Alumni Cheyenne Knight Credits Delta for Creating a Good Childhood


Before moving to Sarver, PA, Alumni Cheyenne Knight lived in Delta, PA, and she absolutely loved it. In a recent blog post she said, “ In a town of that size, it seems as though everyone in the community knows you and your family, which oftentimes meant they knew your business. But I absolutely loved it. Living in a small town meant that I had ‘extended family’ beyond my parents, and I’ve been blessed enough to have maintained many of the relationships I built growing up in Delta.”

Sarver is located outside of Pittsburgh, and it is a big town. In a way, growing up in Delta really prepared Knight for living in a big town. She better understands the importance of seeking meaningful connections wherever you go. “While living in a larger city may feel daunting, there are always smaller pockets of communities to immerse yourself in, which allows you to create strong bonds with people you might not have interacted with otherwise.” 

Knight lived in Delta for most of her life until she left to go to college. As soon as she graduated from the University of Pittsburgh, she got hired at Cosmitto (a digital marketing company) and moved to Sarver.

 “While I have enjoyed living in a city, especially for college, I’m definitely a small-town girl at heart. I like a slower pace of living, a more rural area, and a specific sense of community that only seems to come from residing in a small town. While it isn’t as convenient as living in a larger town, suburb, or city, it feels much more like home to me. 

“I originally thought a smaller community was stifling, but now, I’m more overwhelmed by tall buildings and the commotion of the city. I’m also currently taking courses in community and economic development, so I would like to live in a smaller town and get involved in their local community development initiatives.”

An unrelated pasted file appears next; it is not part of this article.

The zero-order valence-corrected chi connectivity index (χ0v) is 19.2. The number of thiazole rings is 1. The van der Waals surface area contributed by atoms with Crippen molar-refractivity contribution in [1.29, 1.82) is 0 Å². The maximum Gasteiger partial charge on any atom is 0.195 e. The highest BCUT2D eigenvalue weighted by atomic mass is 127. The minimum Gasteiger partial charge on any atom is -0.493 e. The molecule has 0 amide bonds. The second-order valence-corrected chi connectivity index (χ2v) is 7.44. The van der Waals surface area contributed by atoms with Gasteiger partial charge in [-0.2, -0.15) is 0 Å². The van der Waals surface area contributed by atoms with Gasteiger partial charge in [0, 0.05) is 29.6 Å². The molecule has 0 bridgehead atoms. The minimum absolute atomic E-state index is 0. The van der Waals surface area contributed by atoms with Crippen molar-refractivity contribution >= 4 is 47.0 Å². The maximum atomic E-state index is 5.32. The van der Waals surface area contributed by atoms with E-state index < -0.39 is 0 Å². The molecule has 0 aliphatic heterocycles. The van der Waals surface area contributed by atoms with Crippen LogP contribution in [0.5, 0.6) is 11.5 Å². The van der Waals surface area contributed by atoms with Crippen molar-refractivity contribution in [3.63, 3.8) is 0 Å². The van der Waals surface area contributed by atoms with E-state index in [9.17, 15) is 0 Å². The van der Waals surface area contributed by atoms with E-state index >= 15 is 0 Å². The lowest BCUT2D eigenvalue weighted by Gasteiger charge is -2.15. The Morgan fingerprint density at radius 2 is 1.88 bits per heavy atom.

In a recent blog, titled “Restless Mind, Wandering Soul: In Defense of Delta” she mentioned multiple times how she would love to give back to her community in Delta. 

But, in every good there is a little bad, and Delta is known to have a reputation: a poorer community with a drug epidemic. 

 “The reputation that Delta has absolutely hurts my heart. In my mind, it’s reputation is definitely propelled by a lot of hearsay and unwillingness to truly understand the community. The ‘bad’ Delta

that people speak of doesn’t necessarily exist in the ways that it’s discussed. While there are things that need to be improved in the community, there are people, businesses, and organizations within the community and surrounding communities that are working on addressing the issue.” 

“When I was younger, however, the reactions [to living Delta] were predominantly negative, and they mostly came from people my age who lived in neighboring communities. People would immediately ask, ‘Oh, do you live on crack corner?’

 “I can’t say it made me feel great. At first, my response was to shake it off and laugh along with them. But as I got older, I got more and more defensive of my community. People from outside the community don’t perceive it the same way that I do, and honestly, there are people within the community who have a negative outlook on the community. But it’s home, and you can’t change where you came from. Now, if I ever get any kind of negative reaction when people ask me where I am from, I take the time to tell them all the good that is happening in the community.” 

Knight  definitely loves her old community and hopefully in the future, plans to move back to Delta.